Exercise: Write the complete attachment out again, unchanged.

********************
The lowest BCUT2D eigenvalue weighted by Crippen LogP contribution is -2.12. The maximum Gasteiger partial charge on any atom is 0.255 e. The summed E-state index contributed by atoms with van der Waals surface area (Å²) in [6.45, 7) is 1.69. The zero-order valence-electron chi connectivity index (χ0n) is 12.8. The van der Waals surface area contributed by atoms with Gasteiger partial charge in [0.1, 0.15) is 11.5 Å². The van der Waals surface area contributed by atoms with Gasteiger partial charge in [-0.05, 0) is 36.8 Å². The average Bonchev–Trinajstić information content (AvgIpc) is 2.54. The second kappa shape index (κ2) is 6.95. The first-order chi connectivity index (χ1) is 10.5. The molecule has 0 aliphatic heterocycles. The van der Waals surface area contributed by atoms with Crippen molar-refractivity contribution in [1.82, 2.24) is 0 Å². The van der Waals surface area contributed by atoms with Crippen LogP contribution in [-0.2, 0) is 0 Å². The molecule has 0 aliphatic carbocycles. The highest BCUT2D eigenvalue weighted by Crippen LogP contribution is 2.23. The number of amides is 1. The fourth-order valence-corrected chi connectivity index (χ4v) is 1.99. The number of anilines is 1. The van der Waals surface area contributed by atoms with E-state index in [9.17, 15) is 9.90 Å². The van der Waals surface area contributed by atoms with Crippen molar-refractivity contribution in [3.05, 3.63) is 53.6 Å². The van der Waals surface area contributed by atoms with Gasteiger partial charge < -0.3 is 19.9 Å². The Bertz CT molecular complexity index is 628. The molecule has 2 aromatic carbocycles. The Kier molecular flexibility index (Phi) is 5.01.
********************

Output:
The lowest BCUT2D eigenvalue weighted by Crippen LogP contribution is -2.12. The maximum Gasteiger partial charge on any atom is 0.255 e. The summed E-state index contributed by atoms with van der Waals surface area (Å²) in [6.45, 7) is 1.69. The zero-order valence-electron chi connectivity index (χ0n) is 12.8. The van der Waals surface area contributed by atoms with Gasteiger partial charge in [0.1, 0.15) is 11.5 Å². The van der Waals surface area contributed by atoms with Gasteiger partial charge in [-0.05, 0) is 36.8 Å². The average Bonchev–Trinajstić information content (AvgIpc) is 2.54. The second kappa shape index (κ2) is 6.95. The first-order chi connectivity index (χ1) is 10.5. The molecule has 0 aliphatic heterocycles. The van der Waals surface area contributed by atoms with Crippen molar-refractivity contribution in [1.82, 2.24) is 0 Å². The van der Waals surface area contributed by atoms with Crippen LogP contribution in [-0.2, 0) is 0 Å². The molecule has 0 aliphatic carbocycles. The highest BCUT2D eigenvalue weighted by Crippen LogP contribution is 2.23. The number of amides is 1. The fourth-order valence-corrected chi connectivity index (χ4v) is 1.99. The number of anilines is 1. The van der Waals surface area contributed by atoms with E-state index in [9.17, 15) is 9.90 Å². The van der Waals surface area contributed by atoms with Crippen molar-refractivity contribution in [3.05, 3.63) is 53.6 Å². The van der Waals surface area contributed by atoms with Gasteiger partial charge < -0.3 is 19.9 Å². The Bertz CT molecular complexity index is 628. The molecule has 2 aromatic carbocycles. The Kier molecular flexibility index (Phi) is 5.01.